Tierra Del Fuego

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Sea Run Browns in the Land of Fire.


Located on the banks of the Rio Grande, in Tierra del Fuego, Argentina. A fishery that is a modern day Cinderella story! By practicing catch and release and limited access regulations, the average catch rate has gone from one fish to multiple fish per person per day. The Rio Grande is known far and wide as the best sea run brown trout fishery in the world. As the fish are sea run, there are variables how many fish may be in the river, things like tide, run off, and ocean conditions all have an impact on numbers of fish in the stream

Flowing from West to East the Rio Grande, flows from the Andes to the Atlantic Ocean, through approximately 60 miles of Argentine territory. The scenery of Tierra del Fuego is similar to Wyoming or the Scottish low country. It includes sparsely populated wilderness, large sheep farming estancias, and wild herds of llama-like Guanacos, as well as plentiful red fox populations and condors.


Getting There

Guests fly into Buenos Aires, Argentina, and typically overnight there, with a day to spend touring this wonderful city. Arrival day at Kau Tapen is set for Saturday, so the following morning guests depart Buenos Aires for the flight south. Commercial airlines fly from Buenos Aires to the airport of Rio Grande (3-hour flight), where a lodge representative will meet you. The transfer from Rio Grande airport to the lodge takes 50-60 minutes. On arrival at the lodge, guests are welcomed with cocktails by the entire Kau Tapen staff.



Built in 1984, Kau Tapen Lodge was designed to offer rods maximum comfort during their fishing trips, as well as easy access to the best pools on the world famous Rio Grande. It accommodates up to 10 guests (and occasionally 12) in en-suite single rooms to ensure privacy and comfort. The lodge has Ten en suite single rooms; some offer a king bed, while some have one queen, and others are furnished with two doubles.

A large living room opens up to peaceful vistas of the Menendez and Rio Grande valleys and includes a roaring fire and a well stocked bar. The lodge also boasts a tackle shop with an excellent selection of Sage rods, quality fly reels, flies, lines, Patagonia clothing, and other fishing essentials. In addition, guests have full use of the lodge’s fly-tying table and equipment. Additional Kau Tapen highlights include two wading/fly gear rooms, a full spa with jacuzzi, a sauna and Finnish steam bath.

kitchens come to life through the use of fresh and regionally representative meats and produce. By combining these elements, we create delicious flavors and varied textures that harbor hidden stories and package traditions on each plate. A top-notch team of experienced national and international chefs, trained in both classic and avant-garde culinary techniques, execute our food. With an artisan’s touch, chefs prepare every dish by scratch to be served at a minute’s notice.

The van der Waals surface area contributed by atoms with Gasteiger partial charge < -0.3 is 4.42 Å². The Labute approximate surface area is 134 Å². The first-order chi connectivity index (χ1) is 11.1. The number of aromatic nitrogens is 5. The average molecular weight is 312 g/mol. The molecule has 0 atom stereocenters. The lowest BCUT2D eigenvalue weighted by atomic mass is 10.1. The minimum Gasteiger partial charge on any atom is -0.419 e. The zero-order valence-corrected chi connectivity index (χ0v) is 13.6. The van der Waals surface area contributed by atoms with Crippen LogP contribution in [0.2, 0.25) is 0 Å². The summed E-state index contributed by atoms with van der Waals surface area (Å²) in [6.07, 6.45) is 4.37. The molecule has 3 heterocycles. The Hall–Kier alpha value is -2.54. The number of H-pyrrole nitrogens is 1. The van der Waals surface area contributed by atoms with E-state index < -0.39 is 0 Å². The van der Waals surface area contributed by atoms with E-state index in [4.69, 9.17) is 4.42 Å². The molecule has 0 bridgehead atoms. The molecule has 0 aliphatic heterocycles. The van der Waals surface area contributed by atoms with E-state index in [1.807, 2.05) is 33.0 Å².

In addition, our inspired lunch and dinner menus are paired with some of Argentina’s—and the world’s—best wines; Bodega Catena Zapata. In addition to our focus on fresh food with organic origins, we also celebrate our Argentine heritage with a wine partnership that brings truly world class wines to our lodges. We feel that the food we present and the wines we serve should mirror the sporting opportunities we offer—and be the very best available. While our vast country offers many options for traditional activities such as riding, hunting, eating good meats, and drinking good wines, we have chosen to blend fine food and outdoor activity at an even higher level.

We feel our offerings from Bodega Catena Zapata blend perfectly into our harmonious niche in the sporting environment. Boasting many accolades from the wine community at large, a Bodega Catena Zapata wine recently received a “number four in the world” icon ranking from Wine Advocate. These are truly great wines that compete on the world stage and in addition to enjoying your sporting holiday and our excellent menus, we also hope you will also take note of our wines. They hold a special place in our culture and we are proud to serve them to you. At Kau Tapen and Villa Maria lodges our kitchens are characterized by both classic preparations and contemporary flavors. Enjoy fresh pastas and fire-roasted meats like our famous Patagonian lamb, roasted gaucho-style over charcoal embers, alongside ocean-fresh flavors such as King crab and savory sea bass or black hake. And don’t forget to save room for dessert. From homemade ice creams to classic sweets and pastries, we have you covered.



About the sea-run brown trout:

The first Brown Trout were stocked in Tierra del Fuego by English angler John Goodall in 1935. Shipped from Puerto Montt, Chile, 60,000 salmo trutta eggs survived the arduous journey to be planted on the Candelaria and McLennan rivers, both tributaries of the Rio Grande. These fish eventually found their way to sea, likely attracted by the rich nourishment found in the brackish estuaries. Sea-run brown trout now complete annual migratory cycles similar to salmonids, spawning during the fall in freshwater. Juveniles remain in the river up to four years until their first ocean migration, where they will feed and grow for about 6 months before their first return to freshwater, weighing approximately 3 to 6 pounds. Researchers have found searun brown trout that have spawned more than 6 times. A trout that has completed 4 cycles of returning to freshwater can weigh more than 20 pounds. The frequency with which they return to freshwater is also an indicator that the fish face few threats. It’s also an example of the benefits of catch and release.